Note that there’s actually a left-over block that didn’t uploaded inside the loop. We will need to upload it again. When all blocks are successfully uploaded, finally we call blob.PutBlockList(). Calling PutListBlock() will commit all the blocks that we’ve uploaded previously.

Pros and Cons

The benefits (pros) of the technique

There’re a few benefit of using this technique:

  • In the event where uploading one of the block fail due to whatever condition like connection time-out, connection lost, etc. We’ll just need to upload that particular block only, not the entire big file / blob.
  • It’s also possible to upload each block in-parallel which might result shorter upload time.
  • The first technique will only allow you to upload a block blob at maximum 64MB. With this technique, you can do more almost unlimited.

The drawbacks (cons) of the technique

Despite of the benefits, there’re also a few drawbacks:

  • You have more code to write. As you can see from the sample, you can simply call the one line blob.UploadFromStream() in the first technique. But you will need to write 20+ lines of code for the second technique.
  • It incurs more storage transaction as may lead to higher cost in some case. Referring to a post by Azure Storage team. The more chuck you have, the more storage transaction is incurred.

Large blob upload that results in 100 requests via PutBlock, and then 1 PutBlockList for commit = 101 transactions


I’ve shown you how to upload file with simple technique at beginning. Although, it’s easy to use, it has a few limitation. The second technique (using PutListBlock) is more powerful as it could do more than the first one. However, it certainly has some pros and cons as well.

I hope you could be able to use either one of them appropriately in your scenario. Hope this helps!

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18 Responses to Uploading Big Files in Windows Azure Blob Storage using PutListBlock

  1. dzone says:

    Awesome post. We”re looking for some developer-oriented Cloud content at DZone, and you look like you”re knee-deep in Azure. Let me know if you”d like to have your content reposted including a link back to your blog.


    Eric Genesky
    Community Curator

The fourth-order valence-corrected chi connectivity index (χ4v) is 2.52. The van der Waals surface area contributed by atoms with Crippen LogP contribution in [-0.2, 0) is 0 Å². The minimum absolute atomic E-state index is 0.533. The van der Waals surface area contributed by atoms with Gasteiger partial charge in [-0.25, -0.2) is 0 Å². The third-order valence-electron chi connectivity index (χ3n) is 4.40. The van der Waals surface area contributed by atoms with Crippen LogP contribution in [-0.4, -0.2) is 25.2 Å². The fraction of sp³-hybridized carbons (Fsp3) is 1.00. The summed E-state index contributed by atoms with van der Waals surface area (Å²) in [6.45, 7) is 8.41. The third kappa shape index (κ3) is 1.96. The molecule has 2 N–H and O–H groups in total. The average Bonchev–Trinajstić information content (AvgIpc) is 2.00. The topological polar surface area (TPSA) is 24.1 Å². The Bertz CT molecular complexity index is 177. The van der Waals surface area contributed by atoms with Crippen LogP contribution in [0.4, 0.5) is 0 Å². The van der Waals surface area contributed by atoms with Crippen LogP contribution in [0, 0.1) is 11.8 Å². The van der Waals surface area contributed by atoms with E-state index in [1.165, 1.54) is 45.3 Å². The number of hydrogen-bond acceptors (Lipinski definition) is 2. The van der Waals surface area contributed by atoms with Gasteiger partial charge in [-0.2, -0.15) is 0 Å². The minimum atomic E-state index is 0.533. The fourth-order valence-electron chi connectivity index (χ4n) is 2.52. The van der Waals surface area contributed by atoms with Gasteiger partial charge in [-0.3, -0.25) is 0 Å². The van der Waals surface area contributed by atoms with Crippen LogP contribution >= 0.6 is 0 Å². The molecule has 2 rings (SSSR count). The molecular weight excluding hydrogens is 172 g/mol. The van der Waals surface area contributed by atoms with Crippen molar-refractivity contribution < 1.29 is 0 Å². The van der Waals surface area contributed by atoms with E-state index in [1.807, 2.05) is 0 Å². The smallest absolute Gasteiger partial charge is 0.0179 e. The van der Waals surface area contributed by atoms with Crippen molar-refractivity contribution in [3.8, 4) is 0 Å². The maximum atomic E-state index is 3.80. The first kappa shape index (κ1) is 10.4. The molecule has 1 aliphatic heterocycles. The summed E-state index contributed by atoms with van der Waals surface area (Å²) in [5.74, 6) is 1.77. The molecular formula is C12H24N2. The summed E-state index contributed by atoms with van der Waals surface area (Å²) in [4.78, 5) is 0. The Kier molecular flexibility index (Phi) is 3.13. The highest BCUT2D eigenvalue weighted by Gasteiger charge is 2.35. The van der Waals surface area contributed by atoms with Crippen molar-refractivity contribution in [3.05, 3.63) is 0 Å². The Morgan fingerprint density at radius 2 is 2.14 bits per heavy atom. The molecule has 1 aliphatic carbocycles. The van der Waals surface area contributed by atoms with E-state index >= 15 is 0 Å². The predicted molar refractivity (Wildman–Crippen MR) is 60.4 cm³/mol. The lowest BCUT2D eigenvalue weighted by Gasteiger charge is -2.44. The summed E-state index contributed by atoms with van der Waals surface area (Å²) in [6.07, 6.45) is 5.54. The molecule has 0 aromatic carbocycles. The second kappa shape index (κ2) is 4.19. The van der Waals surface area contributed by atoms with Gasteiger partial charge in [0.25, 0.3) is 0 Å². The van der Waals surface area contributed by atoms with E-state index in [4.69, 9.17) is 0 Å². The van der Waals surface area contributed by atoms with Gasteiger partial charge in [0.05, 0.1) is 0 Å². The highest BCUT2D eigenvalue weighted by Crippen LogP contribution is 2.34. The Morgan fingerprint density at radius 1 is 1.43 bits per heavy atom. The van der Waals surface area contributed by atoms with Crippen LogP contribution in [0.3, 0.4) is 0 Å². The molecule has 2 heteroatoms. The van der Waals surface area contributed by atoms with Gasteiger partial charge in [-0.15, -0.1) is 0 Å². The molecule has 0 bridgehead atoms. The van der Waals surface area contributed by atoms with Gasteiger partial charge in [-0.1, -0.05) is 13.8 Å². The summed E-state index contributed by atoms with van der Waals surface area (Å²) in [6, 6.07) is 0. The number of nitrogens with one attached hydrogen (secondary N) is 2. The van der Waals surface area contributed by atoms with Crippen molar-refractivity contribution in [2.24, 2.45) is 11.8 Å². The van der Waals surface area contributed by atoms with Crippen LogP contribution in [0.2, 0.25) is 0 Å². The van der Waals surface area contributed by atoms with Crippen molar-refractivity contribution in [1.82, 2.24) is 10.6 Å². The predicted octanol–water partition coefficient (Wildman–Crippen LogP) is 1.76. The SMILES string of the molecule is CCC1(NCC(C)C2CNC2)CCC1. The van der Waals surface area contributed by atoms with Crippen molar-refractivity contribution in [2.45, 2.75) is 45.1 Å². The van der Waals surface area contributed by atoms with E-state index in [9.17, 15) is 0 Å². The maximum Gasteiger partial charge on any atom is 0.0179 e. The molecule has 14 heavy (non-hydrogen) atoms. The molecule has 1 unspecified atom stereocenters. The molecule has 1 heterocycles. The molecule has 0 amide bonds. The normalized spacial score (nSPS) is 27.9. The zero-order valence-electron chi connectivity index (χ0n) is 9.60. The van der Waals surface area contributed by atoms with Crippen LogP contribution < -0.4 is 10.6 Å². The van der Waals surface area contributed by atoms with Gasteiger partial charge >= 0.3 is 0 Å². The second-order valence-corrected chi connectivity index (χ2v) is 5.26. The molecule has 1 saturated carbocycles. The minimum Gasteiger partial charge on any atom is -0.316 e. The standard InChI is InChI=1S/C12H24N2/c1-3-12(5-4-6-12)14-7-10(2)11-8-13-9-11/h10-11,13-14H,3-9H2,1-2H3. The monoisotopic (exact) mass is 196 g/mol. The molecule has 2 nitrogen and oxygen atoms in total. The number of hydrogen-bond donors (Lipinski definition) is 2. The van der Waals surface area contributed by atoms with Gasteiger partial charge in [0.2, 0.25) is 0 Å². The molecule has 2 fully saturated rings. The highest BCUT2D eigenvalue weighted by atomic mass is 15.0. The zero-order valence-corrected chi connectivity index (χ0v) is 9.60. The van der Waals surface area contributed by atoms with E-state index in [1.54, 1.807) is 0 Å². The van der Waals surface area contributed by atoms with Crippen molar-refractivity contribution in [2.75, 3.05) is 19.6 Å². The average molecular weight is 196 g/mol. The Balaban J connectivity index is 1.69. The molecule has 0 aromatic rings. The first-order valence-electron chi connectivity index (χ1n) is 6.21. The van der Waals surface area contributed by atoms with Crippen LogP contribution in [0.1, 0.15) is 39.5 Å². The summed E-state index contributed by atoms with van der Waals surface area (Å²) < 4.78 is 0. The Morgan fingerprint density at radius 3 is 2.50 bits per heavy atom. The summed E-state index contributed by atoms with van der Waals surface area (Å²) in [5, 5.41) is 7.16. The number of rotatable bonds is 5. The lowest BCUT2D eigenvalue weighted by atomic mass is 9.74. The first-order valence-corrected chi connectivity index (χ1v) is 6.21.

DZone, Inc.

  2. Ryan says:

    Hello Eric,

    Creating a byte array within your loop:
    byte[] buffer = new byte[numBytesPerChunk];

    cause a lot of pressure on the .NET managed heap. This would create a 250k byte array, which would be allocated in the large object heap, potentially causing fragmentation on the heap running the risk of an out of memory exception. You should create a singular array outside the loop and re-use it. Also, you are not able to upload more than 64MB to a block blob regardless of the transfer method used; and, if the stream is > 32mb (or whatever threshold SingleBlobUploadThresholdInBytes is set to) the client will automatically split the stream into 4mb chunks and transfer them on separate IO threads in parallel based on the thread-count property (ParallelOperationThreadCount ). Great post — I would just argue there are some built-in means of doing this for block-blobs.

  3. cpa beyond says:

    WOW just what I was loοkіng for. Came here
    bу ѕearching for emigrate

  4. Pingback: How to Upload a blob to windows azure by splitting it into chunks and calling PutBlockList using REST and PHP - Windows Azure Blog

  5. You can also use the Blob Transfer Utility to download and upload all your blob files.

    It’s a tool to handle thousands of (small/large) blob transfers in a effective way.

    Binaries and source code, here: http://bit.ly/blobtransfer

  6. Scarlett says:

    Excellent post. I was checking constantly this blog and
    I’m impressed! Extremely helpful info specifically the remaining part 🙂 I deal with such info a lot. I was looking for this certain info for a very long time. Thank you and best of luck.